and Expertise

We are an independent non-profit organisation committed to challenging critical global issues through the amplification of emerging local leaders. Founded by Dr. Alaa Murabit, Aziza Khabbush and Christina Myers, Omnis provides a platform for local leaders, with a particular focus on women and youth, offering leadership acceleration and mentorship opportunities to those with an interest in international peace and security, human rights and sustainable development.

At the Omnis Institute we focus on four areas of expertise, namely education, health, migration and security, with gender equality at the core of our mission. Working closely on the implementation of the United Nations Sustainable Development Goals (SDG), we focus on illustrating the importance of local leadership and collaboration, and recognise that the fulfilment of the Global Goals is only possible when local social entrepreneurs, local businesses and international organisations work together. We strongly believe that a crosscutting, multilateral approach with young local leaders at the forefront, and engaged with global actors and businesses is the most effective solution to address today’s major global challenges.

At the Omnis Institute we focus on four areas of expertise, namely education, health, migration and security, and put gender equality at the core of our mission.


When people are able to get quality education they can break away from the cycle of poverty. Education reduces inequalities and is key to ensuring gender equality. In fact, when a girl is education she marries later, has less children and is less likely to contract HIV/AIDS. When 10% of the girls in a country are educated, it leads to a 2-3% growth in the national GDP. Education empowers people everywhere to live more healthy and sustainable lives and it is crucial to fostering tolerance between people, ultimately contributing to more peaceful societies.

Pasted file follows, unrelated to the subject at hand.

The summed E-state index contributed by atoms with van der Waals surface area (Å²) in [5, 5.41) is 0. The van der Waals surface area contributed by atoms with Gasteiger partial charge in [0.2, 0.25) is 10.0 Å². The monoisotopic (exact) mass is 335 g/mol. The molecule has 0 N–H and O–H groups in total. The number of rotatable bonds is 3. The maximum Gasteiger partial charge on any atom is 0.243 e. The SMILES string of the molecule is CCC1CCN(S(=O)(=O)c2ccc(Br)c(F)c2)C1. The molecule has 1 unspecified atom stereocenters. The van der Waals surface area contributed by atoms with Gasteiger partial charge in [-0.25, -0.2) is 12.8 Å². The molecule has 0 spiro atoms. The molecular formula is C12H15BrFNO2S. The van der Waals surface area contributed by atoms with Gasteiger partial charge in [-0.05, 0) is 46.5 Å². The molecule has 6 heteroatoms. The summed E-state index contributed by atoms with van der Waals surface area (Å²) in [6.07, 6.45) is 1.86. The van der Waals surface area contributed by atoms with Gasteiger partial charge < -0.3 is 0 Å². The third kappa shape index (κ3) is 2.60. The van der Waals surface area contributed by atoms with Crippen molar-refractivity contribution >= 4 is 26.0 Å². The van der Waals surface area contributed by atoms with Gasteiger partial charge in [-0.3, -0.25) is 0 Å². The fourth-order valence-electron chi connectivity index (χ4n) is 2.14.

Omnis Institute aims at providing quality education through leadership opportunities to amplify the contributions of women and young leaders to global peace and security.





Ensuring healthy lives and promoting the well-being for all is essential to sustainable development. Significant strides have been made in increasing life expectancy and reducing some of the common killers associated with child and maternal mortality and major progress has been made on increasing access to clean water and sanitation, reducing malaria, tuberculosis, polio and the spread of HIV/AIDS. However, many more efforts are needed to fully eradicate a wide range of diseases and address many different persistent and emerging health issues.


When supported by appropriate policies, migration contributes to inclusive and sustainable economic growth and development in both home and host communities. In spite of the many benefits of migration, migrants themselves remain among the most vulnerable members of society. International cooperation is critical to ensure safe, orderly and regular migration involving full respect for human rights and the humane treatment of migrants and refugees.





Women and children are disproportionately affected in conflict and post-conflict regions. Security policies need to be more inclusive and include women at the decision-making table in order to contribute to global peace and security. Inclusive policies and women’s inclusion in decision-making lead to more sustainable solutions that are more likely to succeed and create long-term impact.


About the SDGS

On 1 January 2016, the 17 Sustainable Development Goals (SDGs) of the 2030 Agenda for Sustainable Development — adopted by world leaders in September 2015 at an historic UN Summit — officially came into force.  Over the next fifteen years, with these new Goals that universally apply to all, countries will mobilize efforts to end all forms of poverty, fight inequalities and tackle climate change, while ensuring that no one is left behind.


The SDGs, also known as Global Goals, build on the success of the Millennium Development Goals (MDGs) and aim to go further to end all forms of poverty. The new Goals are unique in that they call for action by all countries, poor, rich and middle-income to promote prosperity while protecting the planet. They recognize that ending poverty must go hand-in-hand with strategies that build economic growth and addresses a range of social needs including education, health, social protection, and job opportunities, while tackling climate change and environmental protection.

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